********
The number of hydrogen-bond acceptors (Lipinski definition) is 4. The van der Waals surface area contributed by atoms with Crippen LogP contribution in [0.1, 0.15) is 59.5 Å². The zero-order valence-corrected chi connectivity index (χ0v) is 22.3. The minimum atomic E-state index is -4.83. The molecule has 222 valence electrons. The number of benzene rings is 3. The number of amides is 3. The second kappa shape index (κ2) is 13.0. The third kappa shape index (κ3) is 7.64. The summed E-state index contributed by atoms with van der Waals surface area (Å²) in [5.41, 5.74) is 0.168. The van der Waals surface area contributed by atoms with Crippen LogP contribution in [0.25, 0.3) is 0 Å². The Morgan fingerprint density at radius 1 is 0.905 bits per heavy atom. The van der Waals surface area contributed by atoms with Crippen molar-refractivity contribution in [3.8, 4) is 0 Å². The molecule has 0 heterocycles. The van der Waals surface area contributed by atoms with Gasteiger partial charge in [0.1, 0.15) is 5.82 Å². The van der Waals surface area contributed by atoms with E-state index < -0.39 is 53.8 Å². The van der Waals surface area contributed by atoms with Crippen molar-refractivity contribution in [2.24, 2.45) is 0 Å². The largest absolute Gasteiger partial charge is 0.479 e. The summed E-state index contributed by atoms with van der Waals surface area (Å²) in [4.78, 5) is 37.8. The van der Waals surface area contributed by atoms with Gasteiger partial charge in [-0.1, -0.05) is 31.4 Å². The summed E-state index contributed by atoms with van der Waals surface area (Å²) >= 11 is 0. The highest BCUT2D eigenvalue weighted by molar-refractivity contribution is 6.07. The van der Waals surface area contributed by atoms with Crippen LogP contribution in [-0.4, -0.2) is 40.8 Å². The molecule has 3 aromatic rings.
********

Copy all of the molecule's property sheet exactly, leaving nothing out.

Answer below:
The number of hydrogen-bond acceptors (Lipinski definition) is 4. The van der Waals surface area contributed by atoms with Crippen LogP contribution in [0.1, 0.15) is 59.5 Å². The zero-order valence-corrected chi connectivity index (χ0v) is 22.3. The minimum atomic E-state index is -4.83. The molecule has 222 valence electrons. The number of benzene rings is 3. The number of amides is 3. The second kappa shape index (κ2) is 13.0. The third kappa shape index (κ3) is 7.64. The summed E-state index contributed by atoms with van der Waals surface area (Å²) in [5.41, 5.74) is 0.168. The van der Waals surface area contributed by atoms with Crippen LogP contribution in [0.25, 0.3) is 0 Å². The Morgan fingerprint density at radius 1 is 0.905 bits per heavy atom. The van der Waals surface area contributed by atoms with Crippen molar-refractivity contribution in [3.8, 4) is 0 Å². The molecule has 0 heterocycles. The van der Waals surface area contributed by atoms with Gasteiger partial charge in [0.1, 0.15) is 5.82 Å². The van der Waals surface area contributed by atoms with E-state index < -0.39 is 53.8 Å². The van der Waals surface area contributed by atoms with Crippen molar-refractivity contribution in [2.24, 2.45) is 0 Å². The largest absolute Gasteiger partial charge is 0.479 e. The summed E-state index contributed by atoms with van der Waals surface area (Å²) in [4.78, 5) is 37.8. The van der Waals surface area contributed by atoms with Gasteiger partial charge in [-0.1, -0.05) is 31.4 Å². The summed E-state index contributed by atoms with van der Waals surface area (Å²) >= 11 is 0. The highest BCUT2D eigenvalue weighted by molar-refractivity contribution is 6.07. The van der Waals surface area contributed by atoms with Crippen LogP contribution in [-0.4, -0.2) is 40.8 Å². The molecule has 3 aromatic rings.